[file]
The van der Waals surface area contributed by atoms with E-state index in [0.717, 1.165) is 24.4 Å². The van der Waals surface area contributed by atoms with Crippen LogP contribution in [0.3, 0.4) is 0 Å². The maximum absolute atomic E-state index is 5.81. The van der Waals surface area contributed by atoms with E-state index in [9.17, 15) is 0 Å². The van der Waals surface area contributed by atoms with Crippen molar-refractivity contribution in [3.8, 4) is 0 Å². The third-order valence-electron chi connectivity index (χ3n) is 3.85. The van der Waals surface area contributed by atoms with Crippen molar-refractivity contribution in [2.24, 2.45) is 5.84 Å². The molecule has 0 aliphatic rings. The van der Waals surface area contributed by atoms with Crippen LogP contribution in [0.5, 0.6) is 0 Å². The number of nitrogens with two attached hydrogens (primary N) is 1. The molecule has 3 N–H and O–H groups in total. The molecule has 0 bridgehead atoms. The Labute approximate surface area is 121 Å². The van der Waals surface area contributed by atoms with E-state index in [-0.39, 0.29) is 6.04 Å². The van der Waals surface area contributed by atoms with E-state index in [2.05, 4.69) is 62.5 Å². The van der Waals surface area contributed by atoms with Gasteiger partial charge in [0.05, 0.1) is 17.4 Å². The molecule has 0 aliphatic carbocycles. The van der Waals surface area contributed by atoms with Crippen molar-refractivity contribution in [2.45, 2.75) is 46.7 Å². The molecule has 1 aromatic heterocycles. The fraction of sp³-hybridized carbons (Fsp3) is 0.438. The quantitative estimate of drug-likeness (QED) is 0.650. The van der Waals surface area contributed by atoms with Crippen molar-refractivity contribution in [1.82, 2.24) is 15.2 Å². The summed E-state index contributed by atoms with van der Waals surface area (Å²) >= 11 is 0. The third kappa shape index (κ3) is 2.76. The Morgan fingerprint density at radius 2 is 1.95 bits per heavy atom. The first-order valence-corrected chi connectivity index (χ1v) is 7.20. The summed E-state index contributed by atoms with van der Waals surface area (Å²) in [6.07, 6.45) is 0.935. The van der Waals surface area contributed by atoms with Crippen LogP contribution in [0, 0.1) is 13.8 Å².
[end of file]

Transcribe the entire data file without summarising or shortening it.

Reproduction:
The van der Waals surface area contributed by atoms with E-state index in [0.717, 1.165) is 24.4 Å². The van der Waals surface area contributed by atoms with Crippen LogP contribution in [0.3, 0.4) is 0 Å². The maximum absolute atomic E-state index is 5.81. The van der Waals surface area contributed by atoms with E-state index in [9.17, 15) is 0 Å². The van der Waals surface area contributed by atoms with Crippen molar-refractivity contribution in [3.8, 4) is 0 Å². The third-order valence-electron chi connectivity index (χ3n) is 3.85. The van der Waals surface area contributed by atoms with Crippen molar-refractivity contribution in [2.24, 2.45) is 5.84 Å². The molecule has 0 aliphatic rings. The van der Waals surface area contributed by atoms with Crippen LogP contribution in [0.5, 0.6) is 0 Å². The number of nitrogens with two attached hydrogens (primary N) is 1. The molecule has 3 N–H and O–H groups in total. The molecule has 0 bridgehead atoms. The Labute approximate surface area is 121 Å². The van der Waals surface area contributed by atoms with E-state index in [-0.39, 0.29) is 6.04 Å². The van der Waals surface area contributed by atoms with E-state index in [2.05, 4.69) is 62.5 Å². The van der Waals surface area contributed by atoms with Gasteiger partial charge in [0.05, 0.1) is 17.4 Å². The molecule has 0 aliphatic carbocycles. The van der Waals surface area contributed by atoms with Crippen molar-refractivity contribution in [2.45, 2.75) is 46.7 Å². The molecule has 1 aromatic heterocycles. The fraction of sp³-hybridized carbons (Fsp3) is 0.438. The quantitative estimate of drug-likeness (QED) is 0.650. The van der Waals surface area contributed by atoms with Crippen molar-refractivity contribution in [1.82, 2.24) is 15.2 Å². The summed E-state index contributed by atoms with van der Waals surface area (Å²) >= 11 is 0. The third kappa shape index (κ3) is 2.76. The Morgan fingerprint density at radius 2 is 1.95 bits per heavy atom. The first-order valence-corrected chi connectivity index (χ1v) is 7.20. The summed E-state index contributed by atoms with van der Waals surface area (Å²) in [6.07, 6.45) is 0.935. The van der Waals surface area contributed by atoms with Crippen LogP contribution in [0, 0.1) is 13.8 Å².